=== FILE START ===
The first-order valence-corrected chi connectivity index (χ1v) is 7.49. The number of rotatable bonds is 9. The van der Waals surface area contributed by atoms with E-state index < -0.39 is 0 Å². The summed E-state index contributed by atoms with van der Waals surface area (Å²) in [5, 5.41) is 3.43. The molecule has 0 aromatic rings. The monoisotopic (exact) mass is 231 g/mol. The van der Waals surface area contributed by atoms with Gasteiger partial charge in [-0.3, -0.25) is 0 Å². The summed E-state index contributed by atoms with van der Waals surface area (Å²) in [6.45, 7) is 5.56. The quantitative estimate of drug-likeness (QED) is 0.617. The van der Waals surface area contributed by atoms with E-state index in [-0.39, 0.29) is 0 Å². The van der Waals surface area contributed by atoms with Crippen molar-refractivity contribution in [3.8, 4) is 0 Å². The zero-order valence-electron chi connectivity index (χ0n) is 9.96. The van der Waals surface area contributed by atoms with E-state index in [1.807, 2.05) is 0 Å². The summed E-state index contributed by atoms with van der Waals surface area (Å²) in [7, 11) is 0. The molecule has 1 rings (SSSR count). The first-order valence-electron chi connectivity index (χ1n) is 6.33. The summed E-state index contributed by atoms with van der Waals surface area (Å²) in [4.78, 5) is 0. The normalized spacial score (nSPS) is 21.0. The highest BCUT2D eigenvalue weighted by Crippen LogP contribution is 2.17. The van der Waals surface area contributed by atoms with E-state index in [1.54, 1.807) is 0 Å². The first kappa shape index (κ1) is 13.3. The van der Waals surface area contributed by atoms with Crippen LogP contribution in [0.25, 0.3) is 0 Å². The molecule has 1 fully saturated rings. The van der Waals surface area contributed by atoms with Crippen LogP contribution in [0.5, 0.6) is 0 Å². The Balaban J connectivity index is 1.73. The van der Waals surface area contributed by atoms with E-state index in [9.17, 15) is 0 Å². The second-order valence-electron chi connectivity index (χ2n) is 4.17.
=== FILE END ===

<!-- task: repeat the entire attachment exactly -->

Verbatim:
The first-order valence-corrected chi connectivity index (χ1v) is 7.49. The number of rotatable bonds is 9. The van der Waals surface area contributed by atoms with E-state index < -0.39 is 0 Å². The summed E-state index contributed by atoms with van der Waals surface area (Å²) in [5, 5.41) is 3.43. The molecule has 0 aromatic rings. The monoisotopic (exact) mass is 231 g/mol. The van der Waals surface area contributed by atoms with Gasteiger partial charge in [-0.3, -0.25) is 0 Å². The summed E-state index contributed by atoms with van der Waals surface area (Å²) in [6.45, 7) is 5.56. The quantitative estimate of drug-likeness (QED) is 0.617. The van der Waals surface area contributed by atoms with E-state index in [-0.39, 0.29) is 0 Å². The van der Waals surface area contributed by atoms with Crippen molar-refractivity contribution in [3.8, 4) is 0 Å². The zero-order valence-electron chi connectivity index (χ0n) is 9.96. The van der Waals surface area contributed by atoms with E-state index in [1.807, 2.05) is 0 Å². The summed E-state index contributed by atoms with van der Waals surface area (Å²) in [7, 11) is 0. The molecule has 1 rings (SSSR count). The first-order valence-electron chi connectivity index (χ1n) is 6.33. The summed E-state index contributed by atoms with van der Waals surface area (Å²) in [4.78, 5) is 0. The normalized spacial score (nSPS) is 21.0. The highest BCUT2D eigenvalue weighted by Crippen LogP contribution is 2.17. The van der Waals surface area contributed by atoms with E-state index in [1.54, 1.807) is 0 Å². The first kappa shape index (κ1) is 13.3. The van der Waals surface area contributed by atoms with Crippen LogP contribution in [0.25, 0.3) is 0 Å². The molecule has 1 fully saturated rings. The van der Waals surface area contributed by atoms with Crippen LogP contribution in [0.5, 0.6) is 0 Å². The Balaban J connectivity index is 1.73. The van der Waals surface area contributed by atoms with E-state index in [9.17, 15) is 0 Å². The second-order valence-electron chi connectivity index (χ2n) is 4.17.